By Land, Sea and Sky: Exploring Tourism in the Commonwealth of Dominica
It’s the most tourist-dependent region in the world and, with over 28 million people flocking to its islands last year alone, the Caribbean is also consistently the most popular destination with holidaymakers. Local economies are constantly looking for ways to enhance their tourism sectors, especially as oil and agricultural goods, which used to be the leading exports in this area, have seen a fall in price and demand.
In the Commonwealth of Dominica all eyes are on the country’s promising tourist industry. No longer able to rely on the banana trade that supported the island for centuries, tourism is receiving unprecedented investment and undergoing exciting developments.
The Nature Island
Dominica’s spectacular mountains, rainforests and beaches are recognised as some of the most beautiful and unspoilt locations in the region, earning Dominica the title of ‘the nature isle of the Caribbean’.
This idyllic environment has played a huge role in supporting the economy, beyond merely attracting visitors to the island. Dominica’s lush, untouched environments are also highly attractive to entrepreneurs, who see in the island an opportunity for their investments to grow.
One of the most enticing attractions for foreign investors is Dominica’s Citizenship by Investment Programme. The programme is decades old, reputable and an affordable citizenship option for single applicants and small families. Investments that flow into the country through this programme enable Dominica to further develop its tourism sector, or to otherwise invest in the future of its economy.
Over the next decade, Dominica will have to focus on creating successful tourism management plans and schemes. As it caters to such as varied audience, being next to the Americas but also receiving interest and investment from China, the way it markets itself towards contrasting cultures will prove to be particularly important.
Investment in yachting
Last year, the Ministry of Tourism announced plans to bring in more visitors to Dominica by investing the island’s yachting sector. Tapping into this ultra-luxurious industry would create a multitude of new jobs as well as encouraging investment and tourism from across the globe.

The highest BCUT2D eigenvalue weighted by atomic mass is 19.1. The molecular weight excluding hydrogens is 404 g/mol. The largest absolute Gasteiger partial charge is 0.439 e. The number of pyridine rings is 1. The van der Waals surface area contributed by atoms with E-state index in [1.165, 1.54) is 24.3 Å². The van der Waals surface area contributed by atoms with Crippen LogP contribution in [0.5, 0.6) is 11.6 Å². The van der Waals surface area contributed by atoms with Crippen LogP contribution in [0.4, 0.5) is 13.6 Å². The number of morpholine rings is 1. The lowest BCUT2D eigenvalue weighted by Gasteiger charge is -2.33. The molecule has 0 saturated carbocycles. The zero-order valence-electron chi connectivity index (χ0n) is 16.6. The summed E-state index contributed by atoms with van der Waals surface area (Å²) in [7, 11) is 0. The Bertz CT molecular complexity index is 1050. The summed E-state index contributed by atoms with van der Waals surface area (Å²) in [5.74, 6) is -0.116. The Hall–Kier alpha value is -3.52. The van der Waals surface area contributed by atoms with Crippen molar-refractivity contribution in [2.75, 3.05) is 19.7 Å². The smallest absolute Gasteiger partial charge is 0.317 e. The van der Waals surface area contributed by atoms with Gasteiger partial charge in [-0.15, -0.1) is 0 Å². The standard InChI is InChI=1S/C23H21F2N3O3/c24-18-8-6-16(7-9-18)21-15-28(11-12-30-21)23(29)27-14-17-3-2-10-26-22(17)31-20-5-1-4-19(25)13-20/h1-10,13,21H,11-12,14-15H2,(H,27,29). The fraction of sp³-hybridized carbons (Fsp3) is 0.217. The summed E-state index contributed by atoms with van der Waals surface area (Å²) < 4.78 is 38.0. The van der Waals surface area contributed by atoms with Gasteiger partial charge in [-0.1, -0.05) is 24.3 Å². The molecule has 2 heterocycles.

A thriving yachting scene would provide work for local people, directly and indirectly, across the island. Several construction projects, such as building mooring fields and jetties, are already underway, providing short-term local jobs and long term international attraction.
With just shy of 7,000 berths throughout the Caribbean, the area is already an established yachting hotspot; the US Virgin Islands, just 500 kilometres away from Dominica, is one of the most popular sailing locations in the world.
In order to get a slice of the economic action and a place on yacht enthusiastic maps, Dominica has begun promotion in earnest. For example, supported by the Portsmouth Association of Yachting Services, this year Dominica launched its first-ever ‘Yacht Appreciation Week’ – an event that successfully raised awareness of the nation’s expanding sub-sector.
While yacht owners in the Virgin Isles sail between beaches and bars before flying home again, Dominica hopes to offer visitors the opportunity to extend their trips and explore the island in full. In order to drive tourists beyond the island’s beaches, investment in security for moored boats (a concern for boat owners in this region) has been a priority.
Taking to the Skies
Bringing tourism in from all conceivable angles, aviation development is next to swoop and offer economic possibilities. This year could see the first ‘Caribbean Aviation Meetup’, hosted in Dominica over the course of 3 days.
The aim of this initiative is to create a new ‘air tourism’ sector, which would bring in a new wave of visitors who want to view, and experience the island from the skies. The initiative has already garnered the support of nearby Trinidad and Tobago as well as Canada and a number of European nations.
As well as propelling the economy forward and bringing attention to the isle, encouraging air transport also serves the practical purpose of delivering people over to the island. This year, following the reopening of the Douglas-Charles Airport on the northeast coast, aviation services across the world have added new travel options, focused on bringing travellers from nearby islands.
For the fifth year running, Dominica has been named one of the World’s Best Ethical Destinations. Not only was the island rewarded for its excellent healthcare and education systems, but also for its continual efforts to preserve its wildlife and natural environment – particularly marine life.
Every year, the island welcomes visitors who come to the island to experience the turtle-hatching season. Dominica’s efforts to protect sea turtles is an example of its excellent ecotourism initiatives. Visitors can buy holiday packages that enable them to participate in conservation activities across the island, allowing them to both help out the turtle population, and contribute to Dominica’s economy.
Ecotourism is hugely important to Dominica, as is likely to become even more significant as demand for nature-rich holidays continues to grow. Bedecked with volcanic mountains, boiling lakes, and waterfalls, Dominica has precious natural assets. Cognisant of their present – and future – value, Dominicans protect, preserve, and enhance these by establishing national parks and conservation areas.